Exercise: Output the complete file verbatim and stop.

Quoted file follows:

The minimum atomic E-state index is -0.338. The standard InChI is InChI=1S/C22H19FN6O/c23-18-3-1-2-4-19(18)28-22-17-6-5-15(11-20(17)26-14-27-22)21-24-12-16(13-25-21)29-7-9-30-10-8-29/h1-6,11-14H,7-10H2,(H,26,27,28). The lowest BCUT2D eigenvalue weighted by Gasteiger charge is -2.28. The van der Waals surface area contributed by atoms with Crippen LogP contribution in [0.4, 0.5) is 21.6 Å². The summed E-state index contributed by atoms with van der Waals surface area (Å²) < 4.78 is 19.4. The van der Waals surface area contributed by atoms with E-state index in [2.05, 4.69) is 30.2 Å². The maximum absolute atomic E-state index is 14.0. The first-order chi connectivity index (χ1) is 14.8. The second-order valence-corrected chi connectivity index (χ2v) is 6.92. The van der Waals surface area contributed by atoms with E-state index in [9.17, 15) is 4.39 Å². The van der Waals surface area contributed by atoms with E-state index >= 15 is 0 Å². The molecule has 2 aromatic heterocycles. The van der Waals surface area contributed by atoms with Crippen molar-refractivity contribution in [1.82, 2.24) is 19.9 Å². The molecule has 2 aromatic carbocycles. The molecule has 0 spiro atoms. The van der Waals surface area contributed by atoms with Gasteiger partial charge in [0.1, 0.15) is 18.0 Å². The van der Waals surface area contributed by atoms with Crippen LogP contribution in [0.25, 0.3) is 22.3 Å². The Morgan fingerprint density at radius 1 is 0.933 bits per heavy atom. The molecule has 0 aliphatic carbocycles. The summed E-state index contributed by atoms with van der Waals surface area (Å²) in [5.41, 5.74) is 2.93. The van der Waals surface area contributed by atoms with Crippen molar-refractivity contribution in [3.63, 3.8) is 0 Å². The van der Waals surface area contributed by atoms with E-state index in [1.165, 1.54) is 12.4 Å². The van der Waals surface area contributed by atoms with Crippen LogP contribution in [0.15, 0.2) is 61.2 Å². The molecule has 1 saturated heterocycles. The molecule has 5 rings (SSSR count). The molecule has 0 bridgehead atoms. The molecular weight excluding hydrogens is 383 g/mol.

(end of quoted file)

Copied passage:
The minimum atomic E-state index is -0.338. The standard InChI is InChI=1S/C22H19FN6O/c23-18-3-1-2-4-19(18)28-22-17-6-5-15(11-20(17)26-14-27-22)21-24-12-16(13-25-21)29-7-9-30-10-8-29/h1-6,11-14H,7-10H2,(H,26,27,28). The lowest BCUT2D eigenvalue weighted by Gasteiger charge is -2.28. The van der Waals surface area contributed by atoms with Crippen LogP contribution in [0.4, 0.5) is 21.6 Å². The summed E-state index contributed by atoms with van der Waals surface area (Å²) < 4.78 is 19.4. The van der Waals surface area contributed by atoms with E-state index in [2.05, 4.69) is 30.2 Å². The maximum absolute atomic E-state index is 14.0. The first-order chi connectivity index (χ1) is 14.8. The second-order valence-corrected chi connectivity index (χ2v) is 6.92. The van der Waals surface area contributed by atoms with E-state index in [9.17, 15) is 4.39 Å². The van der Waals surface area contributed by atoms with E-state index >= 15 is 0 Å². The molecule has 2 aromatic heterocycles. The van der Waals surface area contributed by atoms with Crippen molar-refractivity contribution in [1.82, 2.24) is 19.9 Å². The molecule has 2 aromatic carbocycles. The molecule has 0 spiro atoms. The van der Waals surface area contributed by atoms with Gasteiger partial charge in [0.1, 0.15) is 18.0 Å². The van der Waals surface area contributed by atoms with Crippen LogP contribution in [0.25, 0.3) is 22.3 Å². The Morgan fingerprint density at radius 1 is 0.933 bits per heavy atom. The molecule has 0 aliphatic carbocycles. The summed E-state index contributed by atoms with van der Waals surface area (Å²) in [5.41, 5.74) is 2.93. The van der Waals surface area contributed by atoms with Crippen molar-refractivity contribution in [3.63, 3.8) is 0 Å². The van der Waals surface area contributed by atoms with E-state index in [1.165, 1.54) is 12.4 Å². The van der Waals surface area contributed by atoms with Crippen LogP contribution in [0.15, 0.2) is 61.2 Å². The molecule has 1 saturated heterocycles. The molecule has 5 rings (SSSR count). The molecule has 0 bridgehead atoms. The molecular weight excluding hydrogens is 383 g/mol.